17 November 2017 EDRS-C contamination measurement and control
Author Affiliations +
Proceedings Volume 10563, International Conference on Space Optics — ICSO 2014; 105630E (2017) https://doi.org/10.1117/12.2304147
Event: International Conference on Space Optics — ICSO 2014, 2014, Tenerife, Canary Islands, Spain
Abstract
Optical instruments, sensitive to contamination, impose stringent cleanliness requirements for spacecraft missions. The contamination aspects and the subsequent possible performance degradation of the optical instruments have to be considered and controlled all along the spacecraft manufacturing and operative life.

I.

INTRODUCTION

Optical instruments, sensitive to contamination, impose stringent cleanliness requirements for spacecraft missions. The contamination aspects and the subsequent possible performance degradation of the optical instruments have to be considered and controlled all along the spacecraft manufacturing and operative life.

OHB System AG developed methods, processes and procedures in order to measure, control and predict Onground and In-orbit contamination.

This paper presents the contamination control and analysis, carried out in the frame of the EDRS-C mission, in order to meet the stringent performance requirements imposed by its optical payload.

II.

EUROPEAN DATA RELAY SYSTEM / EDRS-C

The primary objective of the EDRS mission is the construction of a European Data Relay System (EDRS), which will provide a data relay services from GEO orbit to LEO satellites. The constellation is formed by two satellites.

OHB System AG is responsible for one of these two satellites: EDRS-C.

EDRS-C is developed on the basis of the SmallGEO platform, designed and manufactured by OHB System AG. EDRS-C accommodates on its earth-deck an Optical Payload, the so called Laser Communication Terminal (LCT), designed and manufactured by TESAT Spacecom GmbH & Co. KG.

The LCT establishes and maintains an optical communication link together with an LCT counterpart on a suitable target LEO satellite. The Data Relay Payload shall then guarantee the transmission of the data to the ground.

EDRS-C is designed for a lifetime of 15 years.

Fig. 1.

EDRS-C

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III.

ON-GROUND CONTAMINATION CONTROL

In response to the EDRS requirements, OHB System has established a control plan, an on-ground budget and procedures to maintain the cleanliness and contamination level for the EDRS-C flight hardware during manufacturing, assembly, integration, test and transportation up to launch.

The control plan identifies:

  • the sensitive items and level of sensitivity,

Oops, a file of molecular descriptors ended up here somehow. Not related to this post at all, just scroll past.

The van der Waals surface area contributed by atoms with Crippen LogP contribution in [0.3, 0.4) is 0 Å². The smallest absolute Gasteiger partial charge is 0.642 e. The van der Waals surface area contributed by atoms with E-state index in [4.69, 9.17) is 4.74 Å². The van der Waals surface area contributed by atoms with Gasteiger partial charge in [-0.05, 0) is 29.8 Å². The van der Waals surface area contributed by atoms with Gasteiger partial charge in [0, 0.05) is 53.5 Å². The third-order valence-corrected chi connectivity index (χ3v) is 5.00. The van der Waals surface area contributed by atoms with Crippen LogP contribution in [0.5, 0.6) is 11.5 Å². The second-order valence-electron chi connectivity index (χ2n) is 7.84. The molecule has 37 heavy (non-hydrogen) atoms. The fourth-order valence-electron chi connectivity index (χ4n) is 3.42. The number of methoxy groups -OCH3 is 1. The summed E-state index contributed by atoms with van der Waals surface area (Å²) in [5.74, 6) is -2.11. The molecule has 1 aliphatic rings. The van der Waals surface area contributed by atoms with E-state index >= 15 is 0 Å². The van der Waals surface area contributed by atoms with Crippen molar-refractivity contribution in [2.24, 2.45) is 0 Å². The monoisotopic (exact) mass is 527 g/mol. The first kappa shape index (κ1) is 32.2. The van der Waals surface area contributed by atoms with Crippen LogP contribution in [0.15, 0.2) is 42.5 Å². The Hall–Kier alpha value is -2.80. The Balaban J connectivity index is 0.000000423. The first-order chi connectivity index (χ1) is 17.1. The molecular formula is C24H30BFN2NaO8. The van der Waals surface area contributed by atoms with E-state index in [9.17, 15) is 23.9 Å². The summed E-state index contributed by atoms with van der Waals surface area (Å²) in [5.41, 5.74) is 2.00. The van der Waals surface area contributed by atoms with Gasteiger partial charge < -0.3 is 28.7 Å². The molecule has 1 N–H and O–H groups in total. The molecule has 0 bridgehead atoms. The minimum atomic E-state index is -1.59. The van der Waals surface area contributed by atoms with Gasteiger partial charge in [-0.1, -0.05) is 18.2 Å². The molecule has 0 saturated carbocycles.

• the possible failures and malfunctions due to contamination,

  • the verification and monitoring flows.

The on-ground budget estimates the expected molecular and particulate contamination levels generated during the MAIT (Manufacturing, Assembly, Integration and Testing) activities and launch phase.

The procedures provide guidelines:

  • for cleanliness control,

  • to maintain and consolidate the estimated contamination levels,

  • to prevent any performance degradation.

A.

Sensitive Elements – LCT Optical Surfaces

On board on EDRS-C, the LCT Optical Surfaces are the driving elements of the Satellite contamination control. The LCT manufacturer TESAT allocated a budget for the OHB on ground contamination from the LCT delivery up to the launch that is reported in Table 2. If these conditions are met, then the contamination will not have an impact on the LCT performances.

Table 1:

No flight hardware test compatibility.

Table 2.

LCT Outer Mirror Budget (u: surface facing upwards / d: surface facing downwards)

The LCT supplier helps OHB System in the estimation of the LCT on ground contamination budget from the LCT delivery up to the launch pad.

The LCT design is such that the optical surfaces are protected as much as possible, such that the sensitivity of the LCT with respect to contamination is minimized. This is reached by a design that encloses all the sensitive optical surfaces inside the LCT.

When the LCT is open (configuration shown in Fig. 2), the outer mirror is fully exposed to the (ground or space) environment. Therefore dedicated protections and corrective actions have to be adopted during the AIT and launch phases, in order to reduce the contamination on the optical surfaces to acceptable levels.

Fig. 2.

TESAT Spacecom LCT embarked on EDRS-C

00063_PSISDG10563_105630E_page_2_2.jpg

The contamination budget allocation reported in Table 2 is accounted on the LCT outer mirror.

The LCT is delivered locked by a special device in the closed launch position and equipped with an aperture/closure cap and a dust cover. In this configuration, the outer mirror and the LCT optics are protected against contamination during non-operational modes.

In addition, TESAT will supply ground support equipment for continuously purging the inner volume of the LCT by dry N2 of a quality 5.0 or better. The LCT shall be purged whenever possible.

TESAT provides very detailed handling and storage procedures to prevent contamination issues. In general, the LCT shall only be handled in controlled environment compatible ISO 8 class or better, every removal of one of the protection and every interrupt of nitrogen supply shall be recorded (duration and equivalent clean room class) in an event log and considered in the dedicated budget. Condensation has to be strictly avoided. Personnel shall wear face-masks, hairnets and lint-free gloves suitable for clean room ISO 5. Processes that may produce contamination have to be avoided near the LCT. OHB System AIT personnel will be carefully instructed and trained to follow the dedicated procedures established upon TESAT recommendations.

Apart the dust cover, all the other protection devices against the contamination are compatible with almost all the tests performed during the AIT phases and the environmental test campaign. Therefore, the protection shall be removed only when strictly necessary and as late as possible just before the test starting and launch. The table 2 summarizes the no flight hardware test compatibilities.

During the TVAC (Thermal Vacuum Chamber), it shall be ensured that LCT is never the coldest spot in the vacuum chamber. In addition the purging is required during the pump down until the chamber reaches the pressure of 10-3 hPa and during the whole duration of the re-pressurization.